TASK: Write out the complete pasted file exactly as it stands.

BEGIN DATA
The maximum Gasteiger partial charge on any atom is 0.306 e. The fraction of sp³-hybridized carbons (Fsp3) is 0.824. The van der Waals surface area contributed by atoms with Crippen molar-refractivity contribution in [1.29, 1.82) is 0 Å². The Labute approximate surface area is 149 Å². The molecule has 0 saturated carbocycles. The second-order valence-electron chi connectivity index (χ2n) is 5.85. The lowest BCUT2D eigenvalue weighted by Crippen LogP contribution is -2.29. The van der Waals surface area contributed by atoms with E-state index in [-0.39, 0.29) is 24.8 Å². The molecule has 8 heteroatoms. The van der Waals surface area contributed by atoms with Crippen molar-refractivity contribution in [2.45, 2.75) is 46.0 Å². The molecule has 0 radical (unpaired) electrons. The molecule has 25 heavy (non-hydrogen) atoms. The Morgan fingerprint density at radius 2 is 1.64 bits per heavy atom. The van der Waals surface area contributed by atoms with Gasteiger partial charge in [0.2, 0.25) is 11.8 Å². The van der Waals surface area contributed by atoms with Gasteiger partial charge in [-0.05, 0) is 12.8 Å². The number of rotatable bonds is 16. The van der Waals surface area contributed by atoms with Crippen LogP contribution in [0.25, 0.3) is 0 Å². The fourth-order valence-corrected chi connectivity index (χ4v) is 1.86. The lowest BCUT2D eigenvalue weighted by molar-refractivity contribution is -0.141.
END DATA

The maximum Gasteiger partial charge on any atom is 0.306 e. The fraction of sp³-hybridized carbons (Fsp3) is 0.824. The van der Waals surface area contributed by atoms with Crippen molar-refractivity contribution in [1.29, 1.82) is 0 Å². The Labute approximate surface area is 149 Å². The molecule has 0 saturated carbocycles. The second-order valence-electron chi connectivity index (χ2n) is 5.85. The lowest BCUT2D eigenvalue weighted by Crippen LogP contribution is -2.29. The van der Waals surface area contributed by atoms with E-state index in [-0.39, 0.29) is 24.8 Å². The molecule has 8 heteroatoms. The van der Waals surface area contributed by atoms with Crippen molar-refractivity contribution in [2.45, 2.75) is 46.0 Å². The molecule has 0 radical (unpaired) electrons. The molecule has 25 heavy (non-hydrogen) atoms. The Morgan fingerprint density at radius 2 is 1.64 bits per heavy atom. The van der Waals surface area contributed by atoms with Gasteiger partial charge in [0.2, 0.25) is 11.8 Å². The van der Waals surface area contributed by atoms with Gasteiger partial charge in [-0.05, 0) is 12.8 Å². The number of rotatable bonds is 16. The van der Waals surface area contributed by atoms with Crippen LogP contribution in [0.25, 0.3) is 0 Å². The fourth-order valence-corrected chi connectivity index (χ4v) is 1.86. The lowest BCUT2D eigenvalue weighted by molar-refractivity contribution is -0.141.